"Industrial hose" is a broad term used to describe hose products that are used for any application other than hydraulic. This list can include hoses designed to handle air, water, food products, beverages, cement, dry materials, chemicals, fuel, and countless more!
Think of it like this: hydraulic hoses are built for hydraulic equipment and usually convey hydraulic oil used to move arms, lift buckets, bounce cars... you get the idea. Hydraulic hoses are the worker bees of this metaphorical colony, designed to fulfill one simple purpose. Industrial hoses on the other hand are born with predetermined destinies. Each hose type is actually built for a specific purpose, and there are so many unique purposes that naming them all would exceed our 3000 word-count limit. Just remember:
Industrial hoses are designed for specific applications. Those applications are not hydraulic.
Like everything else in our industry some terms are used broadly (see adapter vs fitting) depending on the situation. Some hoses can fulfill the roles of both an industrial or hydraulic hose. For instance, a hose built using special compounds to handle hazardous chemicals may handle hydraulic oil suction as well.
While hydraulic hoses are intended for hydraulic equipment, Industrial hoses convey materials ranging from water to hazardous chemicals
Industrial hoses have a massive variety of hose-ends and attachment methods to choose from
Industrial hoses are available in a wide range of sizes, colors, and materials
So, how do you choose the right hose? How do you choose the right assembly for the job?
If you've read our STAMPED blog, (size, temperature, application, media, pressure, ends, and delivery) you're already aware that a hose must be compatible with your application to avoid failure. The same holds true for industrial hose as well, and yet we can't help but think the order of that acronym doesn't do industrial hose justice.
With Mid-State, delivery trumps everything else. All the options in the world mean nothing if you can't have your assembly on time. Luckily, the cornucopia of options we complained about above actually come in handy here. Since industrial hoses may technically fulfill multiple roles, we can often provide speedy delivery by using commonly stocked hose as a substitute. We may also have multiple ends available to meet a requirement. "It will be 3 days before that aluminum type e cam-lock arrives, but we have it in steel. Can you use that?" Of course, we do carry a large inventory, and can always get the exact item a client needs for their application, as long as they don't ask for a thousand feet of 8" ID dry-material handling hose by tomorrow. That one may take a few days...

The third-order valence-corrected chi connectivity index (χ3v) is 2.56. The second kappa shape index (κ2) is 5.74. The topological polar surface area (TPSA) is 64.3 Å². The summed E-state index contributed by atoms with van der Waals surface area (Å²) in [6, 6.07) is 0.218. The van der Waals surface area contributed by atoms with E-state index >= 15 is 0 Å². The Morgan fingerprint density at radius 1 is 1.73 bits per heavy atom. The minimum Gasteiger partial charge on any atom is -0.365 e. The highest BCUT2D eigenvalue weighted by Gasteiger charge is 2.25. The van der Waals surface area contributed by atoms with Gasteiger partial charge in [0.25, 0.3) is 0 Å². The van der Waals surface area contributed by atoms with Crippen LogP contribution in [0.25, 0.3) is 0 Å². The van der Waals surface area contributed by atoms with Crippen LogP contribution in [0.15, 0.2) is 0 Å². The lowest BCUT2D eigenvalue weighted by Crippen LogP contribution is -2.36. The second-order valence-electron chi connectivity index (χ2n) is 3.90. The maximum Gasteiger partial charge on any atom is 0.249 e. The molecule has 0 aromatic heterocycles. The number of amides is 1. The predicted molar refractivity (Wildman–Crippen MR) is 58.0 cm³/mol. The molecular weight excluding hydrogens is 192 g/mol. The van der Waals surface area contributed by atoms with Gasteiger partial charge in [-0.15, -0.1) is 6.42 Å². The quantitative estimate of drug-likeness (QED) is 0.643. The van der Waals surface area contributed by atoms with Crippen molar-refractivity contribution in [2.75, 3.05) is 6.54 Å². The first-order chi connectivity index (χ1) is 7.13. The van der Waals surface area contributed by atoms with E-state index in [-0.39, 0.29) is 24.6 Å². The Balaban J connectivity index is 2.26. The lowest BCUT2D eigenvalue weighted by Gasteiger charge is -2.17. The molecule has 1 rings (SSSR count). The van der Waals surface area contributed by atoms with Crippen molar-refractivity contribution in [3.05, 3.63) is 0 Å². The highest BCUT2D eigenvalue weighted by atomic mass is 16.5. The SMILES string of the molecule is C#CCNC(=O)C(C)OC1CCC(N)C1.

This is where the predetermined destiny mentioned above comes into play. Industrial hoses, for the most part, are designed to work in applications non-suitable for hydraulic hoses. These applications could be anything from mulch-blowing to aircraft refueling, and are areas where the ID sizes, material composition, and temperature ratings of hydraulic hose simply would fail.
There is no area where the differences between hydraulic and industrial hoses are more vast than media. Hydraulic hoses are great at handling oil, water, and some fuels, but that's about it. Industrial hoses however may be designed to handle steam, cement, epoxies, gas, sand, nitrogen, hot tar, milk, and thousands more.
The act of conveying certain materials may also result in static electricity buildup, which is quite dangerous if the media conveyed or surrounding elements are combustible. Some industrial hoses counteract this by offering a internal static-wire, that when properly grounded to the end connections allows for safe dissipation of that charge, and significant less KABOOMS!
More often than not, industrial hoses have significantly lower pressure ratings than hydraulic hoses. The applications in which most industrial hoses operate are lower pressure (think 300PSI vs 3000PSI) and suction applications are more common as well. It is also important to note that some industrial hoses do NOT share the same 4:1 safety factor as their hydraulic cousins. Always consult manufacturer specifications when selecting the right hose for your application to ensure the working and burst pressures are suitable.
End connections for hydraulic hoses are almost always crimped. Due to their low-pressure applications, industrial hose-end connections may be crimped, swaged, clamped, or even banded. The ends available also vary widely in availability, thread type, configuration, material, and connection-method. It is not uncommon to see steel, iron, brass, stainless, or even polypropylene end-connectors for industrial hose.
Perhaps the biggest visual difference between hydraulic and industrial hoses are the sizes available. Hydraulic hoses range from 1/4" -2" ID, while industrial hoses may range from 1/4- 8" ID! These large inside diameters are designed to handle large volume transfer of materials and allow as much flow as possible. Depending on the application, the temperature rating of industrial hoses vary widely as well. Hydraulic systems are somewhat static in operating range, while industrial hoses may need to handle steam up to 450°!
Check out the industrial hose section of our resources page, download our STAMPED form, or contact us today for assistance with your industrial hose needs. Our Youngstown Rubber branch specializes in the assembly and fabrication of industrial hose assemblies, and can be your go-to experts for all related questions.